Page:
Waste

UNEA: Uruguay, Costa Rica back formation of science-policy panel to manage chemicals, waste

The proposed panel on chemicals and waste, is expected to fill the gap between science and policy  

 
By Kiran Pandey
Published: Friday 25 February 2022
UN Environment Assembly: Uruguay, Costa Rica back formation of science-policy panel to manage chemicals, waste pollution Photo: iStock

The world missed the 2020 target to achieve environmentally sound management of chemicals and all wastes throughout their life cycles, in accordance with agreed international frameworks, said the United Nations. 

The assessment was published in a working document on the Sound Management of Chemicals and Waste submitted by Switzerland to UN, ahead of the fifth session of the UN Environment Assembly (UNEA 5.2) set to begin February 28, 2022 at Nairobi, Kenya.   

The target was included under UN-mandated Sustainable Development Goal 12 to ensure sustainable consumption and production patterns

In this context, a science policy panel could support UN agencies, global multilateral agreements and other international instruments, such as the beyond 2020 instrument for the sound management of chemicals and waste. 

Burkina Faso, Costa Rica, Ghana, Mali, Niger, Norway, Switzerland, United Kingdom of Great Britain and Northern Ireland and Uruguay called for the constitution of such a panel in their draft resolution submitted for the upcoming UNEA 5.2. 

The draft resolution was taken up for discussion on February 22, 2022, the second day of UNEA 5.2 of the Open-ended Committee of Permanent Representatives (OECPR-5.2) or the preparatory meeting.

Switzerland, who introduced the resolution to working group 1 for discussion, said:

The resolution for science-policy panel is motivated by the need to, inter alia, engender cooperation with other environmental regimes that have established science-policies interfaces like the Intergovernmental Panel on Climate Change (IPCC) and the Intergovernmental Science-Policy Platform on Biodiversity and Ecosystem Services (IPBES).

The resolution is linked to the human right for a healthy environment and therefore, received the support of Uruguay and Costa Rica. The language of the draft should be in alignment with the Rio+20 Outcome document The Future We Want, Brazil proposed.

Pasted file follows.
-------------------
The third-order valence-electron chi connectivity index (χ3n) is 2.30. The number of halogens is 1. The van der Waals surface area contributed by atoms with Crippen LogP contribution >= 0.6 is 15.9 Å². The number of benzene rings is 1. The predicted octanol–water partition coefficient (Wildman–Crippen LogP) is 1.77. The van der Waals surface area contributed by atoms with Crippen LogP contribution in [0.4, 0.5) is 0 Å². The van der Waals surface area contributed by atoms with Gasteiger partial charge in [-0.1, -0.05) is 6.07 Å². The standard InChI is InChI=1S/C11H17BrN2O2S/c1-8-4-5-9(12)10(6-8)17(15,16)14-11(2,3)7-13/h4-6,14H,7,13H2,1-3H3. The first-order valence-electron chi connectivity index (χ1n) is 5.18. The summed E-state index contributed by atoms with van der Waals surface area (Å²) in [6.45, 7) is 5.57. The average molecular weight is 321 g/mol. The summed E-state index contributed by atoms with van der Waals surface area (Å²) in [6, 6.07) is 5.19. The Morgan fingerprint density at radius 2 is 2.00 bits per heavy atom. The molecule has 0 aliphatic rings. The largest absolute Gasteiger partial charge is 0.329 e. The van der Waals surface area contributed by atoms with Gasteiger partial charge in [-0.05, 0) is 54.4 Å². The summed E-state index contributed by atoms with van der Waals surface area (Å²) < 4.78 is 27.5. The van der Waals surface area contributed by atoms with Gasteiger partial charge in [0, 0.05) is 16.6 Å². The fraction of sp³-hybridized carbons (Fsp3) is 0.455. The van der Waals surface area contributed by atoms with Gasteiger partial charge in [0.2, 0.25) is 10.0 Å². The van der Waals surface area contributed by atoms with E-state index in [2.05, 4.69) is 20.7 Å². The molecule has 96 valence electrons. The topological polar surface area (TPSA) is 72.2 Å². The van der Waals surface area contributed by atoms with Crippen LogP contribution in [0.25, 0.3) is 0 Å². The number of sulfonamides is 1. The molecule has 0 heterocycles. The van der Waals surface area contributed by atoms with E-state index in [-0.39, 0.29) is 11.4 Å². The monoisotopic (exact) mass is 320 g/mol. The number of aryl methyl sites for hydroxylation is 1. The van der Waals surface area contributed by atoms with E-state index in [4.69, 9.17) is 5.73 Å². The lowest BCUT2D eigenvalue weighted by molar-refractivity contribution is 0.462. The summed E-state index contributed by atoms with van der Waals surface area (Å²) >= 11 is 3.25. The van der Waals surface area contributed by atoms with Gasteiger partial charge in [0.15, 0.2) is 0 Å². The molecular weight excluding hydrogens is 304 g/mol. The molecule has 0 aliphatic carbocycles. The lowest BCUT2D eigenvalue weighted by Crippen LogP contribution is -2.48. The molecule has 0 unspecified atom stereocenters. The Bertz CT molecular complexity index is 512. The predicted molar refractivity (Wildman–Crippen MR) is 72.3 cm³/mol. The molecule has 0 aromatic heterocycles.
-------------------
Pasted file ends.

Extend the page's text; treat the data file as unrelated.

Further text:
The challenges faced by existing science-policy interfaces, including IPCC and IPBES, must be considered, Chile suggested. 

First of its kind  

The United Nations Environment Programme (UNEP) advocated implementing the existing international frameworks and strengthening the scientific basis of policy- and decision-making for managing chemicals and waste pollution.  

This is an integral component of UNEP strategy for 2022–2025 to tackle climate change, loss of nature and pollution. Between 2000 and 2017, the global chemical industry's production capacity almost doubled to 2.3 billion tones, according to UNEP estimates in Global Chemicals Outlook II.

So, going forward, the proposed panel is expected to fill the gap between science and policy. It will allow UNEP to facilitate interlinkages between the IPCC, IPBES and the proposed panel. This would be another major outcome of the UNEP 5.2 and the first of its kind

The upcoming UNEA is likely to be an opportunity for a  global treaty on plastics but the science-policy panel is another important outcome expected at the UNEA 5.2     

Chile also called for attention on the challenges related to finances, representation of developing country experts and voices. It is important to harmonise language to avoid contradictions too, said the South American Nation.

The draft refers to actions on three aspects — chemicals, waste and pollution—collectively.

“The panel would support countries and the private sector in their work to take action on chemicals, waste and pollution by providing authoritative, independent, credible, inclusive, policy-relevant scientific advice on issues,” said the draft.

But US called for separating pollution from issues under the chemicals and waste cluster of conventions. 

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